Safe Staffing Summit: A Practical Guide to Safe and Effective Nursing Staffing Levels and Skill Mix
Friday 9 March 2018
De Vere West One Conference Centre, London
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“Appropriate nursing staffing levels are critical to the delivery of safe and effective care. The planning and delivery of safe and effective care is complex, and is dependent on the constantly changing circumstances of patients’ diagnosis and treatment when they access any type of health and care service. When we refer to “safe and effective staffing”, we mean that health and care services have: • the right numbers • with the right skills • in the right place • at the right time.” Royal College of Nursing September 2017
“We are clear that safe and effective staffing levels should not be understood as one fixed number or ratio. Instead, it is essential to ensure that a systematic approach is in place which triangulates the use of a planning tool alongside guidance for different settings, and used with the professional judgement of registered nurses….The education level, practical training, skills and experience that nursing staff hold need to be considered when determining how many staff are needed, and when setting the skill mix.” Royal College of Nursing September 2017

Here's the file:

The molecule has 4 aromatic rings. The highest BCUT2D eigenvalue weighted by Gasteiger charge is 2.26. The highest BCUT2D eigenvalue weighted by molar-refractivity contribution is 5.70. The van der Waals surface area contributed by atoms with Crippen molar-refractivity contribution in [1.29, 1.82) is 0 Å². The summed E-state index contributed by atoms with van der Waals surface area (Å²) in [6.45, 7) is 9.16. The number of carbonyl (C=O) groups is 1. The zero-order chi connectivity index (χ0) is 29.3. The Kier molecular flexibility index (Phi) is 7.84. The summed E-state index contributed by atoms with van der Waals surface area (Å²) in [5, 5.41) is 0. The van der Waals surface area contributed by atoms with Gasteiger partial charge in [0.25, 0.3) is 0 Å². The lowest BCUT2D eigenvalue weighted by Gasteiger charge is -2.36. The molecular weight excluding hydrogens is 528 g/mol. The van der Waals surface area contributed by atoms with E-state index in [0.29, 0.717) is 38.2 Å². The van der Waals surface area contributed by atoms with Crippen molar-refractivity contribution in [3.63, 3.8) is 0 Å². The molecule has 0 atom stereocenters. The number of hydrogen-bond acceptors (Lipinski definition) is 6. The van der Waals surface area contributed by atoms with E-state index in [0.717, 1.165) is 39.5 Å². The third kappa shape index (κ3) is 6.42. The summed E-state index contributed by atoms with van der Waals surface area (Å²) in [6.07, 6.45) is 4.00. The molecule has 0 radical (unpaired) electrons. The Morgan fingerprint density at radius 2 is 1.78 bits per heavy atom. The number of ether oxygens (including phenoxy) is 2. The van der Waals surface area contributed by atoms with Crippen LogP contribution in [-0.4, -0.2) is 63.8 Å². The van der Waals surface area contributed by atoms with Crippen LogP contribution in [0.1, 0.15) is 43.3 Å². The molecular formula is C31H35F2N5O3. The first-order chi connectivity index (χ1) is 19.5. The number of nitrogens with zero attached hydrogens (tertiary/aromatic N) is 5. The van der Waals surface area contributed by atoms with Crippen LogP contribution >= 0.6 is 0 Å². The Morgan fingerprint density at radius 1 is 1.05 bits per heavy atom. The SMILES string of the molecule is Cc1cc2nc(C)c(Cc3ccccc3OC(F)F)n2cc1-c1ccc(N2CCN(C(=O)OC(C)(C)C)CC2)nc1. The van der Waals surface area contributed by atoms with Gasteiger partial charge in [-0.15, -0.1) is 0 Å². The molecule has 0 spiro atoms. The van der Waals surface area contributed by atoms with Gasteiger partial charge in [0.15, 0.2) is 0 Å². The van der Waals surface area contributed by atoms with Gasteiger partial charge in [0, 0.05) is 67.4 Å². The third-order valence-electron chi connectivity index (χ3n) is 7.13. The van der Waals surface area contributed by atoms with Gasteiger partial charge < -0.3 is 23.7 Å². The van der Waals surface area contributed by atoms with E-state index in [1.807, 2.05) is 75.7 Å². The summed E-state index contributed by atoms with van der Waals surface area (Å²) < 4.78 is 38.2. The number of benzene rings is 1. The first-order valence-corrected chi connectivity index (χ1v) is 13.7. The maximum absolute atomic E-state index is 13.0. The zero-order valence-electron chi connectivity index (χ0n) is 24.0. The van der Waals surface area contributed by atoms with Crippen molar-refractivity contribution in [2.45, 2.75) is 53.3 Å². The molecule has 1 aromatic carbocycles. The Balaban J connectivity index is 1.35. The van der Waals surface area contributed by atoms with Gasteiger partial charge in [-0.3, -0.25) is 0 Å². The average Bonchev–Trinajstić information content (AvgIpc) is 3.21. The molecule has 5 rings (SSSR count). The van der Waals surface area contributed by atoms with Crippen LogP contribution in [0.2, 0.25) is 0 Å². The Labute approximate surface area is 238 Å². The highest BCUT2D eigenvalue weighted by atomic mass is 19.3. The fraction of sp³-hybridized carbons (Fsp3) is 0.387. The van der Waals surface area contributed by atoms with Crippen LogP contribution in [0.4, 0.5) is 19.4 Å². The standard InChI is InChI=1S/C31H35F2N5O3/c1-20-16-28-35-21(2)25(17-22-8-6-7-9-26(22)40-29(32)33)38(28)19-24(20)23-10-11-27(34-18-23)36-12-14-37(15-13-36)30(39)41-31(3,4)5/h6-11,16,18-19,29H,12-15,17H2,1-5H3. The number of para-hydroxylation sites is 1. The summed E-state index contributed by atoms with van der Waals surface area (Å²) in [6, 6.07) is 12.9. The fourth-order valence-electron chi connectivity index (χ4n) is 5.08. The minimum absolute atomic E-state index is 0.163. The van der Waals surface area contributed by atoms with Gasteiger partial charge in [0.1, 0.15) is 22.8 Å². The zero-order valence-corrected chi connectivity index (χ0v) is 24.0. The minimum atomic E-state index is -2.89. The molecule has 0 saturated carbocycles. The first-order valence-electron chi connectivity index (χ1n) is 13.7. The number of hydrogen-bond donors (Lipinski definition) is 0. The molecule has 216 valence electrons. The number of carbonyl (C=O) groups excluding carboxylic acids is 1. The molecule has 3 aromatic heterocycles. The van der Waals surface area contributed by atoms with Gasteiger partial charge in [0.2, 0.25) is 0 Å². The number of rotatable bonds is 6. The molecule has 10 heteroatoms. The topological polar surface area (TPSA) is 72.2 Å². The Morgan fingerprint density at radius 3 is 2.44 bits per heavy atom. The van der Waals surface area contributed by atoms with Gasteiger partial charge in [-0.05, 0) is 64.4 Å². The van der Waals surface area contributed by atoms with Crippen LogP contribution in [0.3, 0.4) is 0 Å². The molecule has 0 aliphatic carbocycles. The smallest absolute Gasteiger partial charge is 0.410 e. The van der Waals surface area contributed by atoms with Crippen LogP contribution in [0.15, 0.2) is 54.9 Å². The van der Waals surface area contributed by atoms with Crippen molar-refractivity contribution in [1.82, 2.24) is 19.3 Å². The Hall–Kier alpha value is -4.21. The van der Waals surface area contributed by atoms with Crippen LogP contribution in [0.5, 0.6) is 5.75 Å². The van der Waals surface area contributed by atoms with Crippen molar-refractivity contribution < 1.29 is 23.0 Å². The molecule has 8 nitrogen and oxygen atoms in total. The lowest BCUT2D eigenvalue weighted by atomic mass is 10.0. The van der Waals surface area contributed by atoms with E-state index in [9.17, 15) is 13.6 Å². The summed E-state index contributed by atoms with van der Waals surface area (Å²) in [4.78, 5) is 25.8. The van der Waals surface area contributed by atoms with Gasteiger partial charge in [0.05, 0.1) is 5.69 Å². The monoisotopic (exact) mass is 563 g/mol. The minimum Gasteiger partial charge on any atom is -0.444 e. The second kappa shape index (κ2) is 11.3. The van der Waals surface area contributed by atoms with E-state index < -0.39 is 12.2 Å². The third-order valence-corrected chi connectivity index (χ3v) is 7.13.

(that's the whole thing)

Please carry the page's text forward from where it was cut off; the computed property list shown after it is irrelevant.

“We found numerous examples of services rated good and outstanding for being caring. Where we found issues, these chiefly resulted from poor staffing levels” Care Quality Commission, March 2017
This National Safe Staffing Summit focuses on delivering safe and effective nurse staffing levels and skill mix in practice. This evidence is clear that safe and effective nurse staffing levels improves the quality of care and patient safety. This is particularly important considering the CQC findings on staffing and the recent RCN survey where over half of the 9504 survey respondants said that their last “shift was not staffed to the level planned and that care was compromised. One-third report having to leave elements of patient care undone due to a lack of time, while two-thirds are working extra time – on average another hour per shift, for which they are hardly ever paid.” (RCN 2017)
The important issues of skill mix, acuity monitoring, recognizing red flag events and escalation will be discussed. Delegates will be updated on implementing the national guidance on safe staffing levels including the use of the Care Hours Per Patient Day (CHPPD) metric. There will be an extended session focusing on evidence informed decision support tools for safe staffing, on delivering safe staffing 34/7, and an update on the guidance on Improving staffing on Inpatient wards for adults in acute hospitals.
Through expert extended sessions and practical NHS Trust case studies delivered by experienced nurse directors, the conference will take a practical approach to supporting you to review and improve nursing staffing and skill mix in your service.
“The ambiguity and uncertainty that exists for our nurses and patients cannot continue. A good day should not be a rare or chance event.” Janet Davies Chief Executive, Royal College of Nursing, September 2017
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